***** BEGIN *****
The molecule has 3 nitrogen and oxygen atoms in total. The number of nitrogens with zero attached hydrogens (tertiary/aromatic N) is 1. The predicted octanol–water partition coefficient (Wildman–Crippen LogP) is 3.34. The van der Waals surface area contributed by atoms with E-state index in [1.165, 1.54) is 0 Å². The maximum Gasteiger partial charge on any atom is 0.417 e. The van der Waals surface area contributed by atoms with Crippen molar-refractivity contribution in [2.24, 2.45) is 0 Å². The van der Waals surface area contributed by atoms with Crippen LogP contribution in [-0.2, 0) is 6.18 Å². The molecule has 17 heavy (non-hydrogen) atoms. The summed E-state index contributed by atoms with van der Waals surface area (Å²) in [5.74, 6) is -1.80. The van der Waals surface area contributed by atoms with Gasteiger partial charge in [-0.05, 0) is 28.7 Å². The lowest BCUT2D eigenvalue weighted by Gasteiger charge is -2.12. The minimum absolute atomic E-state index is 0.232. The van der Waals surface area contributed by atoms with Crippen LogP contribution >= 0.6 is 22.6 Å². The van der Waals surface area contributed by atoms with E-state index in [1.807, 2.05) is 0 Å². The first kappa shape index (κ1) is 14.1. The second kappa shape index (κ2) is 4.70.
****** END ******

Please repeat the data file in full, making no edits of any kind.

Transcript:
The molecule has 3 nitrogen and oxygen atoms in total. The number of nitrogens with zero attached hydrogens (tertiary/aromatic N) is 1. The predicted octanol–water partition coefficient (Wildman–Crippen LogP) is 3.34. The van der Waals surface area contributed by atoms with E-state index in [1.165, 1.54) is 0 Å². The maximum Gasteiger partial charge on any atom is 0.417 e. The van der Waals surface area contributed by atoms with Crippen molar-refractivity contribution in [2.24, 2.45) is 0 Å². The van der Waals surface area contributed by atoms with Crippen LogP contribution in [-0.2, 0) is 6.18 Å². The molecule has 17 heavy (non-hydrogen) atoms. The summed E-state index contributed by atoms with van der Waals surface area (Å²) in [5.74, 6) is -1.80. The van der Waals surface area contributed by atoms with Gasteiger partial charge in [-0.05, 0) is 28.7 Å². The lowest BCUT2D eigenvalue weighted by Gasteiger charge is -2.12. The minimum absolute atomic E-state index is 0.232. The van der Waals surface area contributed by atoms with Crippen LogP contribution >= 0.6 is 22.6 Å². The van der Waals surface area contributed by atoms with E-state index in [1.807, 2.05) is 0 Å². The first kappa shape index (κ1) is 14.1. The second kappa shape index (κ2) is 4.70.